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Pathological Case of the Month

William W. Long, MD; Bruce Pawel, MD; Grant Morrow III, MD
Arch Pediatr Adolesc Med. 1997;151(11):1165-1166. doi:10.1001/archpedi.1997.02170480095017.
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A 5-DAY-OLD white male infant was admitted to the hospital because of progressive cyanosis and coolness of one leg. He had a history of emesis and loose stools, but no fever, trauma, or abnormal birth history. Because of vomiting, the formula had been changed from a low-protein to a soy-protein formula prior to admission to the hospital.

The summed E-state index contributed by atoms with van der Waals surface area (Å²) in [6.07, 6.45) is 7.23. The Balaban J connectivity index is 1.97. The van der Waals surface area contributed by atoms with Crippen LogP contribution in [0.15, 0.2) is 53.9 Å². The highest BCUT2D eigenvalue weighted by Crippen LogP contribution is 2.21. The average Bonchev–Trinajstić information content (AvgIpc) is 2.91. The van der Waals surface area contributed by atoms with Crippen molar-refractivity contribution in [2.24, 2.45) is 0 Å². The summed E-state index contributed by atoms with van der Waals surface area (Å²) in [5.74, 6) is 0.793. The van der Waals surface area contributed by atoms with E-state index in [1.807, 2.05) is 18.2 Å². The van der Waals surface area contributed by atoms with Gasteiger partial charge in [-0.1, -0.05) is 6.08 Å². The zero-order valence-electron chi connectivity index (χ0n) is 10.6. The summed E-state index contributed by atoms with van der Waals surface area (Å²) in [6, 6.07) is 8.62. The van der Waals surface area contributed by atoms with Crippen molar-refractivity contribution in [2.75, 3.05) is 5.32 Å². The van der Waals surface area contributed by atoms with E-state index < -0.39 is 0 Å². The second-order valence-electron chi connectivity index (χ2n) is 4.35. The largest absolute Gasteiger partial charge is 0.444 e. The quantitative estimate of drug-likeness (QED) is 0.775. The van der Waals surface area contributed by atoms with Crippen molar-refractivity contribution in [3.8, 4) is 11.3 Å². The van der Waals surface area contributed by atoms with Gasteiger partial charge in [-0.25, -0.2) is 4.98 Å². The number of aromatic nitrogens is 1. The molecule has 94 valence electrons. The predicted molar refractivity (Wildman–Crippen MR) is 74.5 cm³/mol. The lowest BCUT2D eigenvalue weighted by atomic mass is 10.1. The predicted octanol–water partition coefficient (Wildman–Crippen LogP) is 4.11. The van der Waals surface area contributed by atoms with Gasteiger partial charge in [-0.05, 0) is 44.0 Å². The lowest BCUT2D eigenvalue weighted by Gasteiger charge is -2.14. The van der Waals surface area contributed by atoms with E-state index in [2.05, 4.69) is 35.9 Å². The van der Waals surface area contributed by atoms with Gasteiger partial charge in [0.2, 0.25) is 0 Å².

Physical examination revealed hepatosplenomegaly and a cool, cyanotic right leg. During exploratory surgery, a thrombosis of the right common femoral artery was removed. A white blood cell count was 21.8×109/L, hematocrit 59.8, and platelet count 42×109/L. The child had disseminated intravascular coagulopathy, as noted by a prothrombin time of 33.1 seconds, partial thromboplastin time of more than 300 seconds, fibrinogen level of less than 0.1 g/L, and positive test results for fibrin degradation products.

Despite successful removal of the thrombus, disseminated intravascular coagulopathy continued that required fresh frozen plasma


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